Esbjorn Svensson — the leader, composer, and pianist of Swedish trio E.S.T. — died in a scuba-diving accident near Stockholm on June 16, 2008. He was 44. Svensson is survived by his wife and two children.
Svensson pushed the boundaries of jazz with his trio by incorporating elements of funk, classical, and electronica with his trio. It not only appealed to traditional jazz fans, but also reached out to a younger generation raised on rock. In his memory, JazzSet presents a concert recorded at the 2007 North Sea Jazz Festival.
One of the biggest music events in the world, the North Sea Jazz Festival takes place every July at the Ahoy Center in Rotterdam, the Netherlands. The Ahoy Center is a massive modern sports complex, with so many venues and arenas that one person could never get to even half the music.
Though many bands come from the U.S. to North Sea, the opportunity for JazzSet was to check out bands from Europe. We begin with the Ploctones from the Netherlands, and then rush over to another stage to catch the acclaimed Swedish trio E.S.T.
In 2001, guitarist Anton Goudsmit organized a band to perform music commissioned by Dutch national radio. The group he formed is the Ploctones: Goudsmit with Efraim Trujillo on saxophones, Jeroen Vierdag on bass, and Martijn Vink on drums. Goudsmit is a mover and a dancer onstage, while Trujillo is California-born, living in Amsterdam since 1980. Vierdag's versatility encompasses Latin and Brazilian music, while Vink is the drummer of the well-known Metropole Orchestra. The emcee at North Sea hails them for their "grooves and improvs."
Next, a few yards outside of the Ahoy Center, there's an outdoor tent with the sides rolled up to catch a breeze. It's stuffy because people keep piling in to see and hear the Swedish trio that Pat Metheny champions — and that k.d. lang hired to open a recent North American tour. After 15 years together, E.S.T. is as one: "Three minds and hearts beating together in the moment," writes a BBC reviewer.
Virtuosic on piano, bass, and drums, and as singleminded as a chamber group, E.S.T. is more than jazz and classical music. Its members bring laptops to the stage, adding textures, processing, and selectively applying distortion.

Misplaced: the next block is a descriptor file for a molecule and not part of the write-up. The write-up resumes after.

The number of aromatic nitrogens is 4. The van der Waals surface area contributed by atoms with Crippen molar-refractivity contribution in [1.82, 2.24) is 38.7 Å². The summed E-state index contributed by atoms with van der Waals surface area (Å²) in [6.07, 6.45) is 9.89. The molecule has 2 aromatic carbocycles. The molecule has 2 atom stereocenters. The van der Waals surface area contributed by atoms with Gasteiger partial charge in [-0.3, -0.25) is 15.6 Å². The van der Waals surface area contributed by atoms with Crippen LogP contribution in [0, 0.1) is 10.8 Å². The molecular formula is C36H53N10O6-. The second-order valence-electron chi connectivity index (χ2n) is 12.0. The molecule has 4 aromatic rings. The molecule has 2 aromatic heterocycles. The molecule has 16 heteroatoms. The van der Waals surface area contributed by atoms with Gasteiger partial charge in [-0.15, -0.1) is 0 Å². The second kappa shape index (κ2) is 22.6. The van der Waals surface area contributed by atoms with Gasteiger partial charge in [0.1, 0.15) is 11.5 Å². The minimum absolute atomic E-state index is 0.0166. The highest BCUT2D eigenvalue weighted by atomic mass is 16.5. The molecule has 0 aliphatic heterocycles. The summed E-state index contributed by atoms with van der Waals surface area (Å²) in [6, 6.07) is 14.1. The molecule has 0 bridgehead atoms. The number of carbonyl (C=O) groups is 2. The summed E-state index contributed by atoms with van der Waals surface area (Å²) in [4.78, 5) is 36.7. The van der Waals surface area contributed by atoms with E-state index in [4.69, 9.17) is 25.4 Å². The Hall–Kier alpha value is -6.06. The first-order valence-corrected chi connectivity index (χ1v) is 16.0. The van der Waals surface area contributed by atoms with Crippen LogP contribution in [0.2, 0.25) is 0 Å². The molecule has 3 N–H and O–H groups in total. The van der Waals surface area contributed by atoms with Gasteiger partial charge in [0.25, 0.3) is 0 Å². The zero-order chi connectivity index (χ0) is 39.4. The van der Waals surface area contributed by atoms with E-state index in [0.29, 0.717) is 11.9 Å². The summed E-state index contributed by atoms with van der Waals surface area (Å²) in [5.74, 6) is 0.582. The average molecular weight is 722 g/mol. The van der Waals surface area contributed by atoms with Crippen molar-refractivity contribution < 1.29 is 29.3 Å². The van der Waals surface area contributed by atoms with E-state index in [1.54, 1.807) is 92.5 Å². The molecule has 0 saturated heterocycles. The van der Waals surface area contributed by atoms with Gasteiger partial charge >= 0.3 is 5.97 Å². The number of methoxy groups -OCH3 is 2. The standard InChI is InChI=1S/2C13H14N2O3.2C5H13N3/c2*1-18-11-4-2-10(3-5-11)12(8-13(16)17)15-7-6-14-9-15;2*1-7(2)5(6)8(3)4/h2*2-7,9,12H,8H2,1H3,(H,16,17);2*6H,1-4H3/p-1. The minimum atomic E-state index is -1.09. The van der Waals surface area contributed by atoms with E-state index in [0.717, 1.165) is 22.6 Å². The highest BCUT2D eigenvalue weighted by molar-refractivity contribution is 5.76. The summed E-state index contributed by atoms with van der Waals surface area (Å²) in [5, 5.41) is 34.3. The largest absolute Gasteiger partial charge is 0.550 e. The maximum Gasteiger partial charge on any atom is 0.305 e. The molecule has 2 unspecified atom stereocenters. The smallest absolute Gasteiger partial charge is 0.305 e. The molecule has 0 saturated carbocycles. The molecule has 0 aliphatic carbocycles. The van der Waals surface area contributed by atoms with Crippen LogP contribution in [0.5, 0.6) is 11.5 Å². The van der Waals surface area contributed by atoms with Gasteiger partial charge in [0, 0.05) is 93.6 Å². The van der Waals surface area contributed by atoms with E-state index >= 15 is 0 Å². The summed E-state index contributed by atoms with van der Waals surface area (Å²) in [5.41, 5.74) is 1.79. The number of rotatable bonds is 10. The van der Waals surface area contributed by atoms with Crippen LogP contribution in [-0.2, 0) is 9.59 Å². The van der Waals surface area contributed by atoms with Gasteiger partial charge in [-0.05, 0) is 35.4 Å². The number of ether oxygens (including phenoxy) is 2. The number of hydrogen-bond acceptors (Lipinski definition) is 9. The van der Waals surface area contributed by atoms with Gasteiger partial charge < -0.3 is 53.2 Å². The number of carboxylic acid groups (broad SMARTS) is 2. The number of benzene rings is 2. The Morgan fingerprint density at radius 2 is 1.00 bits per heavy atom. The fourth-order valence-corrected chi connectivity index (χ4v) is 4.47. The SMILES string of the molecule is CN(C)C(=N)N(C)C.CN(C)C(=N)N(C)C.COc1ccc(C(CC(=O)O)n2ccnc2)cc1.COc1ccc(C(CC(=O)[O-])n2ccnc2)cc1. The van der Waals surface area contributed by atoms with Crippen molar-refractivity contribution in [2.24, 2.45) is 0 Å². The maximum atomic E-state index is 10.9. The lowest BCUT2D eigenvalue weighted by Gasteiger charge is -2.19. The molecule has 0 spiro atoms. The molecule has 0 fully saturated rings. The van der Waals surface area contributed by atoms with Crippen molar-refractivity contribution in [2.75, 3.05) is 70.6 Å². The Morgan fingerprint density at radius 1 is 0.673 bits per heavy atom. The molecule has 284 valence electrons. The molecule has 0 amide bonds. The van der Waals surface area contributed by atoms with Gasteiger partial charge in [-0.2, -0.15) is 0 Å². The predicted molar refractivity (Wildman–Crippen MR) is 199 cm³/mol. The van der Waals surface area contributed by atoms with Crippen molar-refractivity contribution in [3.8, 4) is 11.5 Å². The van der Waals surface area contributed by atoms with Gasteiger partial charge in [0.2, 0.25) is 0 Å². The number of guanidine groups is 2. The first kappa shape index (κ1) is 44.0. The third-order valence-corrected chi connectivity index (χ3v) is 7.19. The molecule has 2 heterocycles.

They are Esbjorn Svensson on piano, his childhood friend Magnus Ostrom on drums, and bassist Dan Berglund.
Thanks to Manon Miessen, Radio Netherlands Producer, and recording engineer Mark Broer.
The Esbjorn Svensson Trio (L-R): Dan Berglund, Esbjorn Svensson, Magnus Ostrom.
Sweden's Esbjorn Svensson Trio (E.S.T.) is often cited as a prime example of the difference between European and American jazz. Its music pulls in elements of techno, classical, rock and pop.
Some critics say that American jazz hews too closely to tradition at the expense of innovation. Norwegian pianist Bugge Wesseltoft puts it this way: "I haven't heard one interesting American record in the past 20 years. It's like a museum — presenting stuff that's already been done."
Esbjorn Svensson, whose songwriting and distinctive piano playing drives E.S.T., disagrees with that assessment.
"I think there's a lot of fantastic jazz coming out of (the U.S.)," he tells guest host Brian Naylor. He does, however, agree that Europeans are more ecumenical when it comes to jazz. "It's your folk music," he says, alluding to the genre's American roots. So there's a natural tendency in the U.S., he says, to conform to tradition — a tendency not shared by European artists.
Consequently, E.S.T. can cite not only jazz musicians as influences, but also the likes of Radiohead and classical innovator Bela Bartok.
Svensson says he grew up listening to all kinds of music, becoming, among other things, "a real gospel freak." E.S.T. keeps one foot firmly entrenched in traditional jazz, but the trio also makes use of electronic effects and multitracking.
The group has been together since 1993. Along with Svensson, E.S.T. includes drummer Magnus Ostrum and bassist Dan Berglund, whom Down Beat magazine called "a powerhouse bassist with a terrific sound."